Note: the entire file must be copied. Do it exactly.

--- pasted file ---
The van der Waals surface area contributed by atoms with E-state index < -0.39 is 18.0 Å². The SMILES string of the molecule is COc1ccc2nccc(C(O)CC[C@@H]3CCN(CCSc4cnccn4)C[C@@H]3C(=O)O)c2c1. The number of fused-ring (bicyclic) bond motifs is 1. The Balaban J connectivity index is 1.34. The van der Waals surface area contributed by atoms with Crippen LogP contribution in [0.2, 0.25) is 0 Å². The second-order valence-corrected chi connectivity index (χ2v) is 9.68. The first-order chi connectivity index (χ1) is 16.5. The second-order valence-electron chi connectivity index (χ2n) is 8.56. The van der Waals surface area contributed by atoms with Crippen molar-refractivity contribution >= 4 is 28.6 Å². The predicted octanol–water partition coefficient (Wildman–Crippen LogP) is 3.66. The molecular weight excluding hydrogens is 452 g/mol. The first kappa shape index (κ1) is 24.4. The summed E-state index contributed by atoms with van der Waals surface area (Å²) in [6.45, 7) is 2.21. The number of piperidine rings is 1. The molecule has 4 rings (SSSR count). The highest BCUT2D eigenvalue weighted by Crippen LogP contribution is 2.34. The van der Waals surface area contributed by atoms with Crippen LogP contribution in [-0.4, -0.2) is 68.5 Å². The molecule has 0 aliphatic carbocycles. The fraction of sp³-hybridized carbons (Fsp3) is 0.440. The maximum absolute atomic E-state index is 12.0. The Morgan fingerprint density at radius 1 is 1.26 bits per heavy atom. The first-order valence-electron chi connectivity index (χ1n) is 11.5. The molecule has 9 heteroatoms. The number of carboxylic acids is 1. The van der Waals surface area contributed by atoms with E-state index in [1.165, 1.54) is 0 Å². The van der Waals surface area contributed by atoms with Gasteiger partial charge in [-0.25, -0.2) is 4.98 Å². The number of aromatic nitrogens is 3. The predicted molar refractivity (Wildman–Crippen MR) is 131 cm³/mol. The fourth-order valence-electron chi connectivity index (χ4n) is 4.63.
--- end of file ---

The van der Waals surface area contributed by atoms with E-state index < -0.39 is 18.0 Å². The SMILES string of the molecule is COc1ccc2nccc(C(O)CC[C@@H]3CCN(CCSc4cnccn4)C[C@@H]3C(=O)O)c2c1. The number of fused-ring (bicyclic) bond motifs is 1. The Balaban J connectivity index is 1.34. The van der Waals surface area contributed by atoms with Crippen LogP contribution in [0.2, 0.25) is 0 Å². The second-order valence-corrected chi connectivity index (χ2v) is 9.68. The first-order chi connectivity index (χ1) is 16.5. The second-order valence-electron chi connectivity index (χ2n) is 8.56. The van der Waals surface area contributed by atoms with Crippen molar-refractivity contribution >= 4 is 28.6 Å². The predicted octanol–water partition coefficient (Wildman–Crippen LogP) is 3.66. The molecular weight excluding hydrogens is 452 g/mol. The first kappa shape index (κ1) is 24.4. The summed E-state index contributed by atoms with van der Waals surface area (Å²) in [6.45, 7) is 2.21. The number of piperidine rings is 1. The molecule has 4 rings (SSSR count). The highest BCUT2D eigenvalue weighted by Crippen LogP contribution is 2.34. The van der Waals surface area contributed by atoms with Crippen LogP contribution in [-0.4, -0.2) is 68.5 Å². The molecule has 0 aliphatic carbocycles. The fraction of sp³-hybridized carbons (Fsp3) is 0.440. The maximum absolute atomic E-state index is 12.0. The Morgan fingerprint density at radius 1 is 1.26 bits per heavy atom. The first-order valence-electron chi connectivity index (χ1n) is 11.5. The molecule has 9 heteroatoms. The number of carboxylic acids is 1. The van der Waals surface area contributed by atoms with E-state index in [1.165, 1.54) is 0 Å². The van der Waals surface area contributed by atoms with Gasteiger partial charge in [-0.25, -0.2) is 4.98 Å². The number of aromatic nitrogens is 3. The predicted molar refractivity (Wildman–Crippen MR) is 131 cm³/mol. The fourth-order valence-electron chi connectivity index (χ4n) is 4.63.